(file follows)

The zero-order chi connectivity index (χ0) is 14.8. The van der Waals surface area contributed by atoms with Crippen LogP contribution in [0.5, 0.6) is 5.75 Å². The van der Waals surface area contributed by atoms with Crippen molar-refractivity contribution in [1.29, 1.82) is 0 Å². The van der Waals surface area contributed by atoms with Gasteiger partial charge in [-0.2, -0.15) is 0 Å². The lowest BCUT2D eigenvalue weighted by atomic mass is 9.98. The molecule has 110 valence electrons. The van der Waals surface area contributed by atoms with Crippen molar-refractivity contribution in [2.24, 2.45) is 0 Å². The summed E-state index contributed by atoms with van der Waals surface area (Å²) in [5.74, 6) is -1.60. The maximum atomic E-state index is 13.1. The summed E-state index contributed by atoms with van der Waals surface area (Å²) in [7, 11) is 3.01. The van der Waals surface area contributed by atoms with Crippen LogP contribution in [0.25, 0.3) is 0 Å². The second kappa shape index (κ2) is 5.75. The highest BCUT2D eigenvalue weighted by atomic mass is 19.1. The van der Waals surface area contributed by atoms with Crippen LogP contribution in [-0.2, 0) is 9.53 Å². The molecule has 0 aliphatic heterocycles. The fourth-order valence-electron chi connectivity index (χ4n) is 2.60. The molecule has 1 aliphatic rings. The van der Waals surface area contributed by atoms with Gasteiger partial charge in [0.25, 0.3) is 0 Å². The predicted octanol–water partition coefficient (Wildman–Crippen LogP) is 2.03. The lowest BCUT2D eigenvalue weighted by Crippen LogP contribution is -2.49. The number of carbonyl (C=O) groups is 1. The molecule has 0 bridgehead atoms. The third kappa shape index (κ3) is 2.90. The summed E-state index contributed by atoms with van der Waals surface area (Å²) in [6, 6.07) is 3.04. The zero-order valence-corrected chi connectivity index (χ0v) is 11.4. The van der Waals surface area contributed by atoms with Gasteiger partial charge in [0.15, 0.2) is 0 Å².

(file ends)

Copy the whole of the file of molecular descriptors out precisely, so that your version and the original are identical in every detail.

The zero-order chi connectivity index (χ0) is 14.8. The van der Waals surface area contributed by atoms with Crippen LogP contribution in [0.5, 0.6) is 5.75 Å². The van der Waals surface area contributed by atoms with Crippen molar-refractivity contribution in [1.29, 1.82) is 0 Å². The van der Waals surface area contributed by atoms with Gasteiger partial charge in [-0.2, -0.15) is 0 Å². The lowest BCUT2D eigenvalue weighted by atomic mass is 9.98. The molecule has 110 valence electrons. The van der Waals surface area contributed by atoms with Crippen molar-refractivity contribution in [2.24, 2.45) is 0 Å². The summed E-state index contributed by atoms with van der Waals surface area (Å²) in [5.74, 6) is -1.60. The maximum atomic E-state index is 13.1. The summed E-state index contributed by atoms with van der Waals surface area (Å²) in [7, 11) is 3.01. The van der Waals surface area contributed by atoms with Crippen LogP contribution in [0.25, 0.3) is 0 Å². The second kappa shape index (κ2) is 5.75. The highest BCUT2D eigenvalue weighted by atomic mass is 19.1. The van der Waals surface area contributed by atoms with Crippen LogP contribution in [-0.2, 0) is 9.53 Å². The molecule has 0 aliphatic heterocycles. The fourth-order valence-electron chi connectivity index (χ4n) is 2.60. The molecule has 1 aliphatic rings. The van der Waals surface area contributed by atoms with Gasteiger partial charge in [0.25, 0.3) is 0 Å². The predicted octanol–water partition coefficient (Wildman–Crippen LogP) is 2.03. The lowest BCUT2D eigenvalue weighted by Crippen LogP contribution is -2.49. The number of carbonyl (C=O) groups is 1. The molecule has 0 bridgehead atoms. The third kappa shape index (κ3) is 2.90. The summed E-state index contributed by atoms with van der Waals surface area (Å²) in [6, 6.07) is 3.04. The zero-order valence-corrected chi connectivity index (χ0v) is 11.4. The van der Waals surface area contributed by atoms with Gasteiger partial charge in [0.15, 0.2) is 0 Å².